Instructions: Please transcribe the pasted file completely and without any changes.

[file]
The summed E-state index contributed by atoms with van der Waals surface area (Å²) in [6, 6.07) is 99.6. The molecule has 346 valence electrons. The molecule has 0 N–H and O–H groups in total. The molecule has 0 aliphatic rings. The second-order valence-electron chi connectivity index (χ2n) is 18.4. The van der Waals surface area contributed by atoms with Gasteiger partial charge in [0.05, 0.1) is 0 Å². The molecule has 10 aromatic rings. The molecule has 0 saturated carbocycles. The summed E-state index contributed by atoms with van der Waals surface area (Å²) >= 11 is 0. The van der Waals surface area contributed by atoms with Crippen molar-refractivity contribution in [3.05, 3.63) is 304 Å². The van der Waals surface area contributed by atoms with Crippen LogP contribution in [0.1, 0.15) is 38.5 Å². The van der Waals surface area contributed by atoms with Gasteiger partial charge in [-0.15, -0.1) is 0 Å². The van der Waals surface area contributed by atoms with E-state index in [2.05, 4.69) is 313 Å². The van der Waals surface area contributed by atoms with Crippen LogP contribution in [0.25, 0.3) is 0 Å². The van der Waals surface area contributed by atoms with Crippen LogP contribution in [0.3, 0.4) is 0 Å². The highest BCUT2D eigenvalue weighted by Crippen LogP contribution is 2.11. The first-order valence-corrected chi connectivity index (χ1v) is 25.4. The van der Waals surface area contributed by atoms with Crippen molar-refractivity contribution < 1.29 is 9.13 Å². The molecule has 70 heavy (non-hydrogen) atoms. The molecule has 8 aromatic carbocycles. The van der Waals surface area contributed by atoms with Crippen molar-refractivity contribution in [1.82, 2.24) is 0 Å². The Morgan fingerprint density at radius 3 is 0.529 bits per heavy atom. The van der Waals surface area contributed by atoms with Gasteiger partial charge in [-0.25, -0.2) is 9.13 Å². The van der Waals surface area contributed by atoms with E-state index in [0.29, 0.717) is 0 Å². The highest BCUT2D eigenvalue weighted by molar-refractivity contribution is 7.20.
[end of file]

The summed E-state index contributed by atoms with van der Waals surface area (Å²) in [6, 6.07) is 99.6. The molecule has 346 valence electrons. The molecule has 0 N–H and O–H groups in total. The molecule has 0 aliphatic rings. The second-order valence-electron chi connectivity index (χ2n) is 18.4. The van der Waals surface area contributed by atoms with Gasteiger partial charge in [0.05, 0.1) is 0 Å². The molecule has 10 aromatic rings. The molecule has 0 saturated carbocycles. The summed E-state index contributed by atoms with van der Waals surface area (Å²) >= 11 is 0. The van der Waals surface area contributed by atoms with Crippen molar-refractivity contribution in [3.05, 3.63) is 304 Å². The van der Waals surface area contributed by atoms with Crippen LogP contribution in [0.1, 0.15) is 38.5 Å². The van der Waals surface area contributed by atoms with Gasteiger partial charge in [-0.15, -0.1) is 0 Å². The van der Waals surface area contributed by atoms with E-state index in [2.05, 4.69) is 313 Å². The van der Waals surface area contributed by atoms with Crippen LogP contribution in [0.25, 0.3) is 0 Å². The van der Waals surface area contributed by atoms with Crippen LogP contribution in [0.3, 0.4) is 0 Å². The highest BCUT2D eigenvalue weighted by Crippen LogP contribution is 2.11. The first-order valence-corrected chi connectivity index (χ1v) is 25.4. The van der Waals surface area contributed by atoms with Crippen molar-refractivity contribution < 1.29 is 9.13 Å². The molecule has 70 heavy (non-hydrogen) atoms. The molecule has 8 aromatic carbocycles. The van der Waals surface area contributed by atoms with Crippen molar-refractivity contribution in [1.82, 2.24) is 0 Å². The Morgan fingerprint density at radius 3 is 0.529 bits per heavy atom. The van der Waals surface area contributed by atoms with Gasteiger partial charge in [-0.25, -0.2) is 9.13 Å². The van der Waals surface area contributed by atoms with E-state index in [0.29, 0.717) is 0 Å². The highest BCUT2D eigenvalue weighted by molar-refractivity contribution is 7.20.